I’m keynoting the workship on Food, Ethics, Politics at 4:00 with a reception to follow. My talk, “”Food, Ethics, Politics: The View from 2022,” will be in the Andlinger Center for Energy and the Environment, Maeder Hall, Room 002. This event is part of the University Center for Human Values (UCHV) Conferences, Workshops & Special Events. To register to attend, click here.
Is free-range pork more contaminated than industrial pork?
My e-mail inbox is flooded with copies of an op-ed from today’s New York Times arguing that pigs running around outside have “higher rates” of Salmonella, toxoplasma, and, most alarming, trichina than pigs raised in factory farms. The writer, James McWilliams, is a prize-winning historian at Texas State San Marcos whose forthcoming book is about the dangers of the locavore movement to the future of food.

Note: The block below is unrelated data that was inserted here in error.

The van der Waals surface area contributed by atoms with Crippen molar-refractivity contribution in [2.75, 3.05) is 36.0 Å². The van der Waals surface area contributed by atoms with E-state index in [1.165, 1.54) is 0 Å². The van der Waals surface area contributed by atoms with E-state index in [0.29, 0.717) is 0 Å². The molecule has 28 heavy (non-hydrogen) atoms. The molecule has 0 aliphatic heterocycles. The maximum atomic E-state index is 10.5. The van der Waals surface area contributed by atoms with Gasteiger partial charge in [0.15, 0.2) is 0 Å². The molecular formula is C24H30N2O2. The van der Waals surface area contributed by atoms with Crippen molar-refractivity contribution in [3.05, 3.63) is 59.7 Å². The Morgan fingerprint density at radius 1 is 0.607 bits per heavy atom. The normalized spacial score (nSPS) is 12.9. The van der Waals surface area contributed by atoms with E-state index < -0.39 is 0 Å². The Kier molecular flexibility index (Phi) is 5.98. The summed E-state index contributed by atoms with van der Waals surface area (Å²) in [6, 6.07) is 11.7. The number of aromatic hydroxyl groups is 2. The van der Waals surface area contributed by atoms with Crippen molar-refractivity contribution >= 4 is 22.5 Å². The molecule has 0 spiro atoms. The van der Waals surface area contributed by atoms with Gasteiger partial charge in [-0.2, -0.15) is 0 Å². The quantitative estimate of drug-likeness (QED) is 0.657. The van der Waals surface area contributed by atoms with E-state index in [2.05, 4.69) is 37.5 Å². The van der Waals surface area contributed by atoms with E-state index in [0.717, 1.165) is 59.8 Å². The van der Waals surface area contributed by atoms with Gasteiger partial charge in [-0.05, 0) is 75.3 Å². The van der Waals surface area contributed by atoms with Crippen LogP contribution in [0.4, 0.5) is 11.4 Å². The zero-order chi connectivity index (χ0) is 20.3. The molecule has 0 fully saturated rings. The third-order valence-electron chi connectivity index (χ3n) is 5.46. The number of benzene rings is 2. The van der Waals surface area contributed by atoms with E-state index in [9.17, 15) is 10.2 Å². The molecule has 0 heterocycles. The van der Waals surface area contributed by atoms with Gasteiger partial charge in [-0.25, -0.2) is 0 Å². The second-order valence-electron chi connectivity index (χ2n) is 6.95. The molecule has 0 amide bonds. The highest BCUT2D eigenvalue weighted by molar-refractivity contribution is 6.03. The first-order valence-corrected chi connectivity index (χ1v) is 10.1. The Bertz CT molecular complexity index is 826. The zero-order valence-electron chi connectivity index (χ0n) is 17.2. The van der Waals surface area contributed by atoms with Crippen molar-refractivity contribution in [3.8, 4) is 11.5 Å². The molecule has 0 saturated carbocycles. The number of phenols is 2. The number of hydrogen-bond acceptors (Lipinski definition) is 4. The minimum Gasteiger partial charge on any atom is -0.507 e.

I put “higher rates” in quotation marks because that is not what the study measured. The study on which McWilliams based his op-ed is published in Foodborne Pathogens and Disease. The investigators actually measured “seropositivity” (antibodies) in the pigs’ blood. But the presence of antibodies does not necessarily mean that the animals – or their meat – are infected. It means that the free-range pigs were exposed to the organisms at some point and developed immunity to them. The industrial pigs were not exposed and did not develop immunity to these microorganisms. But you would never know that from reading the op-ed. How come?
Guess who paid for the study? The National Pork Board, of course.
The Center for a Livable Future at Johns Hopkins has much to say about all this. My point, as always, is that sponsored studies are invariably designed in ways that produce results favorable to the sponsor. In this case, the sponsor represents industrial pork producers.
April 14 update: the editors of the New York Times have added a note to the electronic version of Professor McWilliams’ op-ed pointing out the National Pork Board sponsorship of the study on which he based his piece. And McWilliams rebuts arguments against his piece on the Atlantic Food Channel, while conceding that he may have gotten the science wrong.